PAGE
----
Transaction reviews” involve a review of (usually corporate) transactions to check on the client experience; perception of price; service; added value; what could be done better next time etc., (and of course with a bit of subliminal sales thrown in).  It is also appropriate for other work types such as major pieces of planning litigation and the like …  usually on transactions over a certain value or with certain key clients.

If you want more information on how this works contact Darren Francis on 0161 929 8355 or at dfrancis@inpractice.co.uk

Small firms should evaluate SaaS and Hosted IT

This article from the US on Technolawyer grabbed our attention as the messages here are sound – SaaS and hosted IT solutions have become much more attractive options although you need to understand what you are doing and where it makes sense to compromise.

Warning — a rant is headed your way. A well-reasoned and situationally warranted one I believe, but definitely a rant. If I hear one more debate about whether lawyers should use software as a service (SaaS) (aka cloud computing systems), my head might explode. This debate is perpetually mired in concerns about accessibility, ethics, and security. It’s time to move past these non-issues and focus on more relevant issues that will enable SaaS products to mature into mainstream small firm products.

The Two Most Hotly Debated SaaS Issues Are Nonissues

Like many others, I’ve consistently sounded the dual alarms of SaaS: caution about newer technology, and of professional responsibility. These cautionary points do not revolve around functionality, necessarily, because there is much to be said about the “less is more” design approach embodied by SaaS products (especially practice management systems).

Rather, reasonable prudence from a best practices perspective focuses in part on continuity — availability of practice-critical data such as docketing and deadline information, documents, and core matter information. Small firms still need to reckon with access issues such as a data outage or slowdown anywhere in the digital pipeline, or vendor insolvency complicated by a predictably recalcitrant bankruptcy trustee.

It is relatively easy to address potential continuity issues. Eventually, legal SaaS system providers will build the local system mirroring/syncing/replication tools to ensure the same offline accessibility that enterprise corporate products have had for years. Why haven’t the small-firm oriented legal SaaS providers built workable, immediately usable offline capability yet? Beats me — they know it’s an issue and they must be tired of the constant pundit criticism.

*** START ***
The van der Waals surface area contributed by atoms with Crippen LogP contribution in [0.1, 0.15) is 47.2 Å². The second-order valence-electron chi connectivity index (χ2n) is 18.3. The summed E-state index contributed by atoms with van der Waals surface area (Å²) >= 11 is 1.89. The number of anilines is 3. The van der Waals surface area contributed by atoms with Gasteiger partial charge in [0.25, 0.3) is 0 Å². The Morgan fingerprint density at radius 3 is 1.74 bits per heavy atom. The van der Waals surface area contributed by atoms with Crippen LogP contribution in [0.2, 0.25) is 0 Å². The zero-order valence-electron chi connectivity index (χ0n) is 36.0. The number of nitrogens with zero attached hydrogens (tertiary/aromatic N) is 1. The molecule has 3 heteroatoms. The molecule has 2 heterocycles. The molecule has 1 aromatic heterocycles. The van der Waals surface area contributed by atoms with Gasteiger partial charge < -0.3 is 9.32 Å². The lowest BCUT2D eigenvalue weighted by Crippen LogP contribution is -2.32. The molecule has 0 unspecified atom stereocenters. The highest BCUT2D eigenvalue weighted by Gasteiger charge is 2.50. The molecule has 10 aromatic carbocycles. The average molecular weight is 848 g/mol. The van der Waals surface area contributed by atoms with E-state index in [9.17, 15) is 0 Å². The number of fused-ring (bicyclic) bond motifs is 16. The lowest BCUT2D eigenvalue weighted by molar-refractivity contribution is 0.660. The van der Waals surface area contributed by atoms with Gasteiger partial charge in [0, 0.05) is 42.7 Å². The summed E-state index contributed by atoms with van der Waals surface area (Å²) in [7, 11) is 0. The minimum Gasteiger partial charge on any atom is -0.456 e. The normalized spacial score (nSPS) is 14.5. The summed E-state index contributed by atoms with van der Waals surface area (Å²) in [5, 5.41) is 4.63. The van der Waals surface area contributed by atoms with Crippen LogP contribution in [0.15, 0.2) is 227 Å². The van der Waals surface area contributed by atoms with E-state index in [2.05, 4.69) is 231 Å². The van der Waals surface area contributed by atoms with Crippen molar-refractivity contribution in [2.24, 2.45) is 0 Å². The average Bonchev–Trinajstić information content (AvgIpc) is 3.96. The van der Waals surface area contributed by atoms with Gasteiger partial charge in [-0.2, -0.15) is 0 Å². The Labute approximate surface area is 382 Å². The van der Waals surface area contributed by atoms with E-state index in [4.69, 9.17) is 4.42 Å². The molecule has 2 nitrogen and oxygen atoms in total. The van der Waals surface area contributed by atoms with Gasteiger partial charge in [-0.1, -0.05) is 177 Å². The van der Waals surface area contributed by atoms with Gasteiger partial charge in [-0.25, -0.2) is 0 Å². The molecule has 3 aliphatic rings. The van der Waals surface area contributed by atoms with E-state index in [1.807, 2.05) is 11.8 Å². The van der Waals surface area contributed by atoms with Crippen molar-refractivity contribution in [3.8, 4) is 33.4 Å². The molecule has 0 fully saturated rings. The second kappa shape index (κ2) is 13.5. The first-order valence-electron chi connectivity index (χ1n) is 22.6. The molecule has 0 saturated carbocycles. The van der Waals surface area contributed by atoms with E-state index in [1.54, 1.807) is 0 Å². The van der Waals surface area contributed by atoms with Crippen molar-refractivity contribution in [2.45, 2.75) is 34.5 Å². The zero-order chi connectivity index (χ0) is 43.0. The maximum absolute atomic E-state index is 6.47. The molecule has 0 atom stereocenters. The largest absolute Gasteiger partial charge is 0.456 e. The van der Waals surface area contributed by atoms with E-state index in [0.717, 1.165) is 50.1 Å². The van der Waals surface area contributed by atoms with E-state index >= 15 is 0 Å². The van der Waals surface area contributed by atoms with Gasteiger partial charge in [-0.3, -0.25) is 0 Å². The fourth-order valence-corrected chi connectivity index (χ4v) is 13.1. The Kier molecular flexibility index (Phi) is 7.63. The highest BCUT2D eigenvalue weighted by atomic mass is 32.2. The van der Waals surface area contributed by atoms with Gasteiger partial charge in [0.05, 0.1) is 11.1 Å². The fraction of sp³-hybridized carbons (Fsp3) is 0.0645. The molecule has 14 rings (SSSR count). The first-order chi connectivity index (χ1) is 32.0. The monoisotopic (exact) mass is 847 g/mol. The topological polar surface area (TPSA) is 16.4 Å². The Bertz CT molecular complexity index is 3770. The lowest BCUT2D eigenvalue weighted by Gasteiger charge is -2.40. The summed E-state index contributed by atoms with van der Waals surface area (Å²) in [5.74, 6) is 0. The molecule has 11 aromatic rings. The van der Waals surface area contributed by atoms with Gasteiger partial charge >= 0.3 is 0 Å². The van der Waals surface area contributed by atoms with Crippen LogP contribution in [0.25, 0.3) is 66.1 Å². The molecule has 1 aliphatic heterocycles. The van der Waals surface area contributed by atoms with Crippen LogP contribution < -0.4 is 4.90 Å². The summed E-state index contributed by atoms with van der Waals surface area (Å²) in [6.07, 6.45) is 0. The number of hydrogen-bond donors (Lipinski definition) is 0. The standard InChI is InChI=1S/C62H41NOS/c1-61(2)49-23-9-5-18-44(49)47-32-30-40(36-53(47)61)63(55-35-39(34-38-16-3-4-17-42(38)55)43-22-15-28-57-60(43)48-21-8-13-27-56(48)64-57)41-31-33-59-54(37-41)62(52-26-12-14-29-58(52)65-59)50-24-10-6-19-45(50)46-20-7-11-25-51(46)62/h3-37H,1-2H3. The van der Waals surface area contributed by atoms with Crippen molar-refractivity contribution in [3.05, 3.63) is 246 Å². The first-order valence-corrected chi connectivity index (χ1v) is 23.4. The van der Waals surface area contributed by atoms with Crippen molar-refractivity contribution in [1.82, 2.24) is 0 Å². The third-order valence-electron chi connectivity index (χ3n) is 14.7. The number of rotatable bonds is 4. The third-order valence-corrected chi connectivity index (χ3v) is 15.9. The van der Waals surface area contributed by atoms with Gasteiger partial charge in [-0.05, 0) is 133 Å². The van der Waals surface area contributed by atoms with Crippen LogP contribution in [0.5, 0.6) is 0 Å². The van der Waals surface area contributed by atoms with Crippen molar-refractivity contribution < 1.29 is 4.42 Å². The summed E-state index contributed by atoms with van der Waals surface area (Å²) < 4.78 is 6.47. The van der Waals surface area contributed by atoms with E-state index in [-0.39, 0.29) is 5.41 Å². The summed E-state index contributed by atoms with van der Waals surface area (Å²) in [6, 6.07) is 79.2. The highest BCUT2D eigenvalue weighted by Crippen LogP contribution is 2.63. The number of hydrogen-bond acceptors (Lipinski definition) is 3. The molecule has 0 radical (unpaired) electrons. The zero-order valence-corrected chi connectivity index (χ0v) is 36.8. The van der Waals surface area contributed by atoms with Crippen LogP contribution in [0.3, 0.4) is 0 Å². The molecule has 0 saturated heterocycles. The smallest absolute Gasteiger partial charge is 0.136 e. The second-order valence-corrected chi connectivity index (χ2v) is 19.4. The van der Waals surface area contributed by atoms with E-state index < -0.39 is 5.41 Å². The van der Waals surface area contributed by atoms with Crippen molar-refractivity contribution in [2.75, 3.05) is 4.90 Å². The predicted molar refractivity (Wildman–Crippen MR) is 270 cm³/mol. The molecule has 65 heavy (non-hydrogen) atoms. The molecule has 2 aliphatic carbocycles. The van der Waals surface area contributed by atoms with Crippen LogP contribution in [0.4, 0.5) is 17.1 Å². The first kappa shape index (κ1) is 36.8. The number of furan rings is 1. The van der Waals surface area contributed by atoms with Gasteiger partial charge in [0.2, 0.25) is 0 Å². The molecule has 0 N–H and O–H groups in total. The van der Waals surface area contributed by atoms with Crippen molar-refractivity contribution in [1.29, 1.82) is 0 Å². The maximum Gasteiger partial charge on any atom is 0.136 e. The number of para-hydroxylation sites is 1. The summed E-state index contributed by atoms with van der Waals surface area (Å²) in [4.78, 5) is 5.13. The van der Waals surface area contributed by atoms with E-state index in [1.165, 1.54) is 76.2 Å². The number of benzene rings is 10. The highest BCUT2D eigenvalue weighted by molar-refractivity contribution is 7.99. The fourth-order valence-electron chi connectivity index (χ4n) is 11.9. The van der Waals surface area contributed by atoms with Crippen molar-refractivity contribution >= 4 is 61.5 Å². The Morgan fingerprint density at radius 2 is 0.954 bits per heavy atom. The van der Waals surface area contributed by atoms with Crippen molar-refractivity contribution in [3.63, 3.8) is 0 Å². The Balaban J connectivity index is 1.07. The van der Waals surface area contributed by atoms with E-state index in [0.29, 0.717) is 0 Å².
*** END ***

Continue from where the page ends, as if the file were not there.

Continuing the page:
The reality, however, is that continuity issues need to be balanced against the possibility of internally-maintained software becoming inaccessible because of a panoply of technology troubles. Digital bad days blacken all doorsteps — both externally and internally hosted applications fall prey to disrupted access.

Other concerns continue to swirl, especially vague ethical rules regarding surrender of control of confidential client information to third parties. The confidentiality issue ties into data transmission and encryption issues as well as the disposition of confidential information in the event of vendor insolvency and dissolution.

The reality, in the absence of inevitable ethical opinions and updated rules of professional responsibility, is that the ethics issues are largely a red herring. There is a long tradition of permitting third party data access and control to confidential client information. The obvious example is using third parties to retrieve and maintain archived client files, or to process electronic discovery files. Even online data backup, with multiple state bar associations having vetted and endorsed various services, has become informally accepted.

So let’s just all get over it — SaaS makes sense. The above issues will be resolved, likely sooner rather than later. If the world’s largest corporations can place their trust in wildly successful and field-proven SaaS products such as Salesforce.com, legal SaaS systems will become just as trustworthy. Outside of the small firm sphere, we already see very successful examples of SaaS legal applications, including mission critical systems such as financial management products. Rippe & Kingston’s LMS+ is a sound example.